Data capture and indexing of the pre-1978 Copyright records will be by all accounts a challenging task. But some volunteer work recently done by Copyright staff may facilitate capturing the data and organizing it for effective searching. Focusing on the 1971 to 1977 time period within the Copyright Card Catalog, they have identified over 30 characteristics and patterns in the free form textual data that should make it easier to convert it into searchable online records.
The Copyright Card Catalog is considered the most up-to-date index to pre-1978 copyright registrations. It has been updated over time to reflect corrections and changes sometimes with handwritten annotations and sometimes with new cards. And so it is also considered the best source for information to build an online searchable index. The part of the catalog for registered works is divided into six time periods, the most recent being 1971 to 1977. There are 7.8 million cards for this time period representing 2.8 million registrations arranged in a single alphabetical index of names and titles. Each card has a heading that’s either a name or a title under which the card is filed. For most registrations the heading is followed by a text paragraph that starts with the title of the work and includes the author and claimant names, the registration number assigned and the effective date of registration as well as other facts pertinent to the registration. For renewal registrations, the original registration number and date are also included just after the copyright notice symbol.
The information in the registration cards is not tagged nor is it in specific fields. But the patterns found in the cards will enable a comparison of a card heading to data strings in the text paragraph and from that determine whether it’s a title, author name or claimant name.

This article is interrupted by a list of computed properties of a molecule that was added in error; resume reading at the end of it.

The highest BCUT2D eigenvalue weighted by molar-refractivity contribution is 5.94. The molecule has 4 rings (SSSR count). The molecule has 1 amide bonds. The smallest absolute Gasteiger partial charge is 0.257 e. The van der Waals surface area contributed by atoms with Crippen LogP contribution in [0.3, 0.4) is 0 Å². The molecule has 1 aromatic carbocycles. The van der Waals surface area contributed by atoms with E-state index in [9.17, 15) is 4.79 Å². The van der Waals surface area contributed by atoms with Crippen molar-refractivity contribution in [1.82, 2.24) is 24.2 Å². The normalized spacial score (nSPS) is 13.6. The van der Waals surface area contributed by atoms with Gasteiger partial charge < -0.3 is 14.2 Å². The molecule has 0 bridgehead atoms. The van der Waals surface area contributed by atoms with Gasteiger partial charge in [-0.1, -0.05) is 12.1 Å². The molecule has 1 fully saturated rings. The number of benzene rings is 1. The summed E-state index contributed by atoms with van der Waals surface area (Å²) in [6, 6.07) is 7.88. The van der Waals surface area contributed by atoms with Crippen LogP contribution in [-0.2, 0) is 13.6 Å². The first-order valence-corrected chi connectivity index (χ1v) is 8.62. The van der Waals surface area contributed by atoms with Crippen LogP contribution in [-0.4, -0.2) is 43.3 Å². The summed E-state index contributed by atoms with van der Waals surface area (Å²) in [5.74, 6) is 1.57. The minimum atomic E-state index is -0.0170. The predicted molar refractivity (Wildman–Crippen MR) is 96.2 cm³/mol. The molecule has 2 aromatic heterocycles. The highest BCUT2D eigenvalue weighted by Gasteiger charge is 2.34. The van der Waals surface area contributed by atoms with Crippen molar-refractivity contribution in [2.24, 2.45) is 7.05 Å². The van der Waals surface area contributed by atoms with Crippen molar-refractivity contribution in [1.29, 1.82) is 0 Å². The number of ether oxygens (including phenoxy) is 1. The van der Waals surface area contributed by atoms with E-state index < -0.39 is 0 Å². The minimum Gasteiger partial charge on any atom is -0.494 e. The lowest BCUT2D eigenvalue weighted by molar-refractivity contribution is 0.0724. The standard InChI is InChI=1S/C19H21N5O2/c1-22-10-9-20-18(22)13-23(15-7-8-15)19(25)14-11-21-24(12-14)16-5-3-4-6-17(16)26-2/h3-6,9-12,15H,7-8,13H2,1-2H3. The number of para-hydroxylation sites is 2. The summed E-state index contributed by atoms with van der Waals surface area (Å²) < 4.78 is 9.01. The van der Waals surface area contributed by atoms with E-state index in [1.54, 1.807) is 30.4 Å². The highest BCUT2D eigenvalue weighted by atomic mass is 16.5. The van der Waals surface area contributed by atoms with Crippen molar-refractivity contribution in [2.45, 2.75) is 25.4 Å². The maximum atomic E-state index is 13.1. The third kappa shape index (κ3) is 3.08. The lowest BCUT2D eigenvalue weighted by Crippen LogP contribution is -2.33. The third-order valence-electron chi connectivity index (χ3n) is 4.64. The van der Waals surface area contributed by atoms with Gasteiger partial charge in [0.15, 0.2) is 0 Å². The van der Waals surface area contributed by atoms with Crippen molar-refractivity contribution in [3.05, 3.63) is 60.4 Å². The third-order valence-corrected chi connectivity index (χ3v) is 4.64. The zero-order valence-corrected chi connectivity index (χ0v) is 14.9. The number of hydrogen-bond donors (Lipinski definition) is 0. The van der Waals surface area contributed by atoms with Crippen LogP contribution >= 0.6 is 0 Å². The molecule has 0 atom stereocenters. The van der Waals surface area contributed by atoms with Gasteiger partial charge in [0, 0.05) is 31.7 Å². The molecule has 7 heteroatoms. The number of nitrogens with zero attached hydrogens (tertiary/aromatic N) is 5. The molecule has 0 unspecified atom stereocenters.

Here’s a sample of the key patterns and characteristics found:
- 99.6% of the cards had the title of the work at the beginning of the text paragraph;
- 76.6% of the cards had the registration number at the end of the text paragraph;
- 94.6% of the cards contained a copyright notice symbol © or Ⓟ;
- Approximately 79% of the cards had the claimant name right after the © or Ⓟ;
- Approximately 7% of the cards were for renewal registrations;
- Author names often have “markers” such as the word “by” or the letters “w” or “m” for words or music indicating their role in the work;
- Registration numbers are recognized by the distinct class prefix and by the location on the card image;
- Date of registration has a consistent format and is almost always just before the registration number.
The patterns and characteristics identified will be valuable input for the development of workflows and tasks used for data capture through crowd sourcing, a process looking more and more feasible for Copyright data. Our research shows that workflows can be designed to capture and verify the data through keyboarding or they can incorporate OCR followed by cleansing and parsing using the crowd. The data can be indexed in the appropriate fields and any of the information in the text paragraph can be made accessible through keyword searching.
Good progress has been made on the preservation front of the project with more than 22 million cards digitized and all volumes of the published Catalog of Copyright Entries scanned and available online through the Internet Archive. Now we’re ready to move ahead on making the records more accessible online. The Office will soon issue a Request for Quotation containing sufficient details about the cards, and the patterns and characteristics found, to obtain cost estimates for capturing the data contained in the 1971 to 1977 catalog cards. I’ll keep you posted on progress and as always your input is most welcome and appreciated.